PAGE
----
This article is not so much for anyone I know – except, perhaps someone entering the Peace Corps – but to provide “closure” so to speak for an issue that I saw a lot of during my medical training (Vietnam War era). I wanted to write about some new research in the treatment of severe malnutrition (Marasmus and Kwashiorkor) in children; however, I’ve had a heck of a time trying to find the usual photograph to accompany the article.
Scouring both Bing and Google for images only produced images so desperately unsettling that I wouldn’t think of using them on the blog; but I eventually did find one to use. Just be aware that the one I’ve used is of only a mild case and anyone who’d like to see more is encouraged to do a web-image search themselves.
The New England Journal of Medicine (published online Jan 31, 2013) reports of a collaborative, randomized, double-blind, placebo-controlled trial study done largely in Blantyre, Malawi. They treated children aged 6 to 59 months who had evidence of kwashiorkor and/or marasmus and they found 2,767 in the short time of their investigation.
Marasmus is a severe form of total calorie malnutrition and produces severe wasting, weakness and other effects. Kwashiorkor is produced by a severe protein malnutrition and includes liver enlargement, ascites (fluid in the abdomen), stunted growth etc. And there is a third type: Marasmic Kwashiorkor (both of them together) which is much more difficult to treat.
Until now treatment of these diseases is largely on solid scientific grounds only as far as the replacing nutrition goes. However, because there is often noticed high rates of clinically significant infections in malnourished children, it has been “expert opinion” to use antibiotics on all of them, even when they are being treated outpatient. Of course, using antibiotics have themselves a lot of side-effects so could actually cause more problems.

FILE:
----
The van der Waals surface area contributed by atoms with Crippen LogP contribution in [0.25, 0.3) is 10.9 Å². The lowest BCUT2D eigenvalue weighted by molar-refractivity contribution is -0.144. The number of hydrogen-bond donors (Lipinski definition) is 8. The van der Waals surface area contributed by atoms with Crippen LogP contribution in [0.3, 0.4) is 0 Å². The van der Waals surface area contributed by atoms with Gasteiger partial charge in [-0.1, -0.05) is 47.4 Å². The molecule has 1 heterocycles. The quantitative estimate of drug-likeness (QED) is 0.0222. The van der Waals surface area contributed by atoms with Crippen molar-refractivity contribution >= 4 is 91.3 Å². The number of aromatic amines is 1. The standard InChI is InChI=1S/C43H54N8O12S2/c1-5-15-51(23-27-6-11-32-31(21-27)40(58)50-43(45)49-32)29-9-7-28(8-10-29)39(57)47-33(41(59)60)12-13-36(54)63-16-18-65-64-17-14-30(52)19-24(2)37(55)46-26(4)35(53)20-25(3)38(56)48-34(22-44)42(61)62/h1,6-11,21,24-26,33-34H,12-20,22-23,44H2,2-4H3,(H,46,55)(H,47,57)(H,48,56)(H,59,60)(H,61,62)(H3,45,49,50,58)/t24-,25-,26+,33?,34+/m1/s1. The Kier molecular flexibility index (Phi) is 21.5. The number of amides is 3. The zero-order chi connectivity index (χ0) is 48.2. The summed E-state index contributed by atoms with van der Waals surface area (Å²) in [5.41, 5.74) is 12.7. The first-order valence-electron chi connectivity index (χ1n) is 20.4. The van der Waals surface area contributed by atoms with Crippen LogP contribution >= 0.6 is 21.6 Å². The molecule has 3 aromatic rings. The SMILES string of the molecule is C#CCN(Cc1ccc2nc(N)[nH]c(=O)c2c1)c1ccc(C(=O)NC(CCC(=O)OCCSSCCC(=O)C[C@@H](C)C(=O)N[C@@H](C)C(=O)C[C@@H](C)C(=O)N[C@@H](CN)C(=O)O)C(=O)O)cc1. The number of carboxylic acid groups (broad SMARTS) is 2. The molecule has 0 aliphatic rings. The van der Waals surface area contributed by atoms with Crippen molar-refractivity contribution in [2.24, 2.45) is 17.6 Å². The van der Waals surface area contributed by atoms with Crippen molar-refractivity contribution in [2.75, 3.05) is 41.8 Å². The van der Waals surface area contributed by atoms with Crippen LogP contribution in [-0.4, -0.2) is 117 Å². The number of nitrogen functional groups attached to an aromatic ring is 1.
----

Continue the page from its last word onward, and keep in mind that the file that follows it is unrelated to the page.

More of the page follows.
All of the children in the study received the ready-to-eat food treatment which has been shown to be effective. In addition, however, they were randomly assigned to one of three different antibiotic study groups during the initial seven days of treatment: Amoxicillin, Cefdinir and “none” .
The great thing that they found was that both the antibiotic groups were associated with higher rates of recovery than the children in the placebo group and at a high level of statistical significance. In addition, these same groups were less likely to die of the disease – yes, that is a real possibility.
When they looked even further into the statistics they also confirmed some other correlations which were expected. Those children with only one of the types of malnutrition did better than those who had the Marasmic Kwashiorkor, as did those whose height hadn’t yet been effected by malnutrition. Lower odds of recovery were associated with those testing positive for AIDS in either the child or the mother.
The good and bad of the final results were that 88.3% of the children in the study eventually recovered; meaning, 11.7 percent did not. There didn’t seem to be any difference between which antibiotic was used. Why this represents “closure” for me is that we saw a hundred or so of these malnourished children in our hospital at the end of the war and we agonized over each child about whether or not to put them on antibiotics.
Of course the ones we were treating were those who were admitted because of diarrhea which is one of the effects of malnutrition. For our kids, if you fed them (or gave them antibiotics) their diarrhea – which they had anyway – got worse. Talk about being between a rock and a hard place. I’m glad to now know there is evidence that using antibiotics helped in this study.
[N Engl J Med. 2013;368:425-435.]
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